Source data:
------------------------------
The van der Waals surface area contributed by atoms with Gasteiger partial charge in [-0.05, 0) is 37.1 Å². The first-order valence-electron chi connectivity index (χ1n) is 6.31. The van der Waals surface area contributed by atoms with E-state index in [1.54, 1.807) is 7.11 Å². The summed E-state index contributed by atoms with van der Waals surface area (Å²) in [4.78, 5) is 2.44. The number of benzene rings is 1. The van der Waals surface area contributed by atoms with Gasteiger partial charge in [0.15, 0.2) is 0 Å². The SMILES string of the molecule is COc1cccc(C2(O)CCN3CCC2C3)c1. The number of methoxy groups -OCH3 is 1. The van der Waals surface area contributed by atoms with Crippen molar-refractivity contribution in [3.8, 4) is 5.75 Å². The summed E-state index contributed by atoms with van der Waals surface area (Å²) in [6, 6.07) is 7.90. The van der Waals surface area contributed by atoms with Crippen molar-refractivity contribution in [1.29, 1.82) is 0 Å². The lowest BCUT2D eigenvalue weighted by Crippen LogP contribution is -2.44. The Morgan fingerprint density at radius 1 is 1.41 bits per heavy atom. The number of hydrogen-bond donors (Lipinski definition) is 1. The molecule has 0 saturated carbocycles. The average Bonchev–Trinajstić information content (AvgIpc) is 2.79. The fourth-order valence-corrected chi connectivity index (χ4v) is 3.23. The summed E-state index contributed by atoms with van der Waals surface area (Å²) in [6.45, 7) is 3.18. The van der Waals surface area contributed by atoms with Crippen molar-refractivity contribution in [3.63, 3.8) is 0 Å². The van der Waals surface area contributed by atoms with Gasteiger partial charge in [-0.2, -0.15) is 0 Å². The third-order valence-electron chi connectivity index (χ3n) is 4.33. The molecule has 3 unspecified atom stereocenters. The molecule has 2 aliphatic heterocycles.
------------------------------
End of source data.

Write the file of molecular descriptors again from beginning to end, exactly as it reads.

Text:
The van der Waals surface area contributed by atoms with Gasteiger partial charge in [-0.05, 0) is 37.1 Å². The first-order valence-electron chi connectivity index (χ1n) is 6.31. The van der Waals surface area contributed by atoms with E-state index in [1.54, 1.807) is 7.11 Å². The summed E-state index contributed by atoms with van der Waals surface area (Å²) in [4.78, 5) is 2.44. The number of benzene rings is 1. The van der Waals surface area contributed by atoms with Gasteiger partial charge in [0.15, 0.2) is 0 Å². The SMILES string of the molecule is COc1cccc(C2(O)CCN3CCC2C3)c1. The number of methoxy groups -OCH3 is 1. The van der Waals surface area contributed by atoms with Crippen molar-refractivity contribution in [3.8, 4) is 5.75 Å². The summed E-state index contributed by atoms with van der Waals surface area (Å²) in [6, 6.07) is 7.90. The van der Waals surface area contributed by atoms with Crippen molar-refractivity contribution in [1.29, 1.82) is 0 Å². The lowest BCUT2D eigenvalue weighted by Crippen LogP contribution is -2.44. The Morgan fingerprint density at radius 1 is 1.41 bits per heavy atom. The number of hydrogen-bond donors (Lipinski definition) is 1. The molecule has 0 saturated carbocycles. The average Bonchev–Trinajstić information content (AvgIpc) is 2.79. The fourth-order valence-corrected chi connectivity index (χ4v) is 3.23. The summed E-state index contributed by atoms with van der Waals surface area (Å²) in [6.45, 7) is 3.18. The van der Waals surface area contributed by atoms with Crippen molar-refractivity contribution in [3.63, 3.8) is 0 Å². The van der Waals surface area contributed by atoms with Gasteiger partial charge in [-0.2, -0.15) is 0 Å². The third-order valence-electron chi connectivity index (χ3n) is 4.33. The molecule has 3 unspecified atom stereocenters. The molecule has 2 aliphatic heterocycles.